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Motor cortical excitability in Huntington's disease
  1. G ABBRUZZESE,
  2. R MARCHESE,
  3. C TROMPETTO
  1. Department of Neurological Sciences and Vision, Movement Disorders Clinic, University of Genoa
  2. Via De Toni 5, I—16132 Genova, Italy
    1. R HANAJIMA,
    2. Y UGAWA
    1. Department of Neurology, Division of Neuroscience, Graduate School of Medicine, University of Tokyo, 7–3–1 Hongo, Bunkyo-ku, Tokyo 113–8655, Japan

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      We read with great interest the paper of Hanajimaet al 1 reporting that intracortical inhibition of the motor cortex is normal in patients with chorea of various origins. At variance with these results we previously found2 a reduced intracortical inhibition in a group of patients with genetically confirmed Huntington's disease. Hanajimaet al suggest that the discrepancies between the two studies might be due to differences in patient selection as they included patients with early stage Huntington's disease to “study the pathophysiology of chorea unaffected by other disorders movement.” They postulated that our cases, because of the reported correlation with a dyskinesia rating scale, had a more advanced stage of the disease possibly with coexisting dystonia or rigidity. These assertions deserve some comments.

      The mean disease duration of our nine patients with Huntington's disease was 6.2 (4.1) years which is actually shorter than the duration of the six patients reported by Hanajima et al (8.3 (5.9) years). Most of our patients could be considered in an early stage of the disease, according to the Unified Huntington's disease rating scale, and none presented dystonia, rigidity, or any other additional movement disorder. In this regard, however, it should be pointed out that bradykinesia is often associated with chorea in patients with Huntington's disease3 and may even precede the appearance of choreic dyskinesias.4Chorea itself is often reduced in the more advanced Huntington's disease stages.4 It is unlikely, therefore, that any neurophysiological approach can test purely chorea even in the early Huntington's disease stages. In addition, different mechanisms are involved in Huntington's disease and other choreas as suggested by the lack of impairment of somatosensory evoked responses and long latency stretch reflexes in the second.5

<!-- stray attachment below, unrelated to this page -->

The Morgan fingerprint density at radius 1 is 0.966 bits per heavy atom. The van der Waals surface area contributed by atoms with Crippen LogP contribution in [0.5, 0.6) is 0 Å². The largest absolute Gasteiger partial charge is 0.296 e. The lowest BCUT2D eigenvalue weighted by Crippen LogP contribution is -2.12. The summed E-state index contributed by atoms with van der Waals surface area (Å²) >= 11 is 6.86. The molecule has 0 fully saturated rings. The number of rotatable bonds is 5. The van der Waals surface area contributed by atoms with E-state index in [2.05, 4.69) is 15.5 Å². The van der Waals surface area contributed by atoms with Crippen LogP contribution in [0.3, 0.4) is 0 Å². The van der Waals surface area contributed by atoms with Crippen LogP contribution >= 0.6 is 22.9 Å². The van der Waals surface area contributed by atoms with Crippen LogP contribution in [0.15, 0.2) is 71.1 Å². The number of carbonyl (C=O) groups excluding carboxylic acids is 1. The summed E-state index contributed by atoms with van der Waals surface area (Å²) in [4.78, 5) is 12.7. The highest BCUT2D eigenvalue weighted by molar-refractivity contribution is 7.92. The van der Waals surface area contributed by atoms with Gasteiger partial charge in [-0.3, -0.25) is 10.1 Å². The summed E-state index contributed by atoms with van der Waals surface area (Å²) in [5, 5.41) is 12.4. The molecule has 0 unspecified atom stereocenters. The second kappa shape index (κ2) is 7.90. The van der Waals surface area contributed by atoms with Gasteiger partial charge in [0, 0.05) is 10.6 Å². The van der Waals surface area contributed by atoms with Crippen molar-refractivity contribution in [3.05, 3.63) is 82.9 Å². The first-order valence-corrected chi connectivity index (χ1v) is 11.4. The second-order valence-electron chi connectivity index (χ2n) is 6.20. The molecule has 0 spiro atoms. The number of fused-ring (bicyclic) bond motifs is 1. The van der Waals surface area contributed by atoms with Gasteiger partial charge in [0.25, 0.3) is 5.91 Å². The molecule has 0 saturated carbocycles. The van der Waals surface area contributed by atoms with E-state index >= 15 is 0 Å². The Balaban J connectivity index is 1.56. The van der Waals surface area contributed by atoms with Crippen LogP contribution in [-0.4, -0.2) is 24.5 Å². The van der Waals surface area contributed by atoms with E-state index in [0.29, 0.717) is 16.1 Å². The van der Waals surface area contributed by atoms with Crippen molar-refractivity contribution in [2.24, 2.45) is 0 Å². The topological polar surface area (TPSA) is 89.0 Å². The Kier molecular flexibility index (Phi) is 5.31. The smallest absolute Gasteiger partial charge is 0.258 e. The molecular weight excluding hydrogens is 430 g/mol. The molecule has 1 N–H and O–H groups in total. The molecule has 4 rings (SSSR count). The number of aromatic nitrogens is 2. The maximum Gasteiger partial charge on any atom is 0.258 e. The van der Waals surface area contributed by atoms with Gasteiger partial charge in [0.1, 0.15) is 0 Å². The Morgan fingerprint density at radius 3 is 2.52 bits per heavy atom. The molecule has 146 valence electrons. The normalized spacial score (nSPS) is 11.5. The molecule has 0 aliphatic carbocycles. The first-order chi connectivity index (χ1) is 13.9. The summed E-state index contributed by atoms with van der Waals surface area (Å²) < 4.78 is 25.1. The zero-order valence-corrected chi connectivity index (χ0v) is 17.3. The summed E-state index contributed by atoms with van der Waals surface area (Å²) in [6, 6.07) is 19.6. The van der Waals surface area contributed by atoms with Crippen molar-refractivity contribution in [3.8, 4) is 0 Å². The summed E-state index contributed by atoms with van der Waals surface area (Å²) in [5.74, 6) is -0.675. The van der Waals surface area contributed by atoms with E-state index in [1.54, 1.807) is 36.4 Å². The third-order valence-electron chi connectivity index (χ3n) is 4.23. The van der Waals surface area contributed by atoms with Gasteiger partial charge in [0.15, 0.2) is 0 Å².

We were not really surprised at the results of Hanajimaet al as we do share their opinion that patients with Huntington's disease may be characterised by large individual differences in the involvement of motor cortical areas. Actually, three patients in our study showed an amount of intracortical inhibition within the confidence limits of the control population. We also think that the impairment of intracortical inhibition is likely to develop during the disease progression as we did not find any change in four patients, two of them already reported,2 with positive DNA testing but completely asymptomatic.

      The discrepancies between the two studies are more likely to be explained, at least in part, by some methodological differences. For instance, the amplitude of the control response was larger in our set (approximately 1.0 mV compared with 0.3 mV in the study of Hanajimaet al). This may induce a different sensitivity of the test, and the amount of intracortical inhibition in our normal controls is greater (see also6) than in the study of Hanajima et al.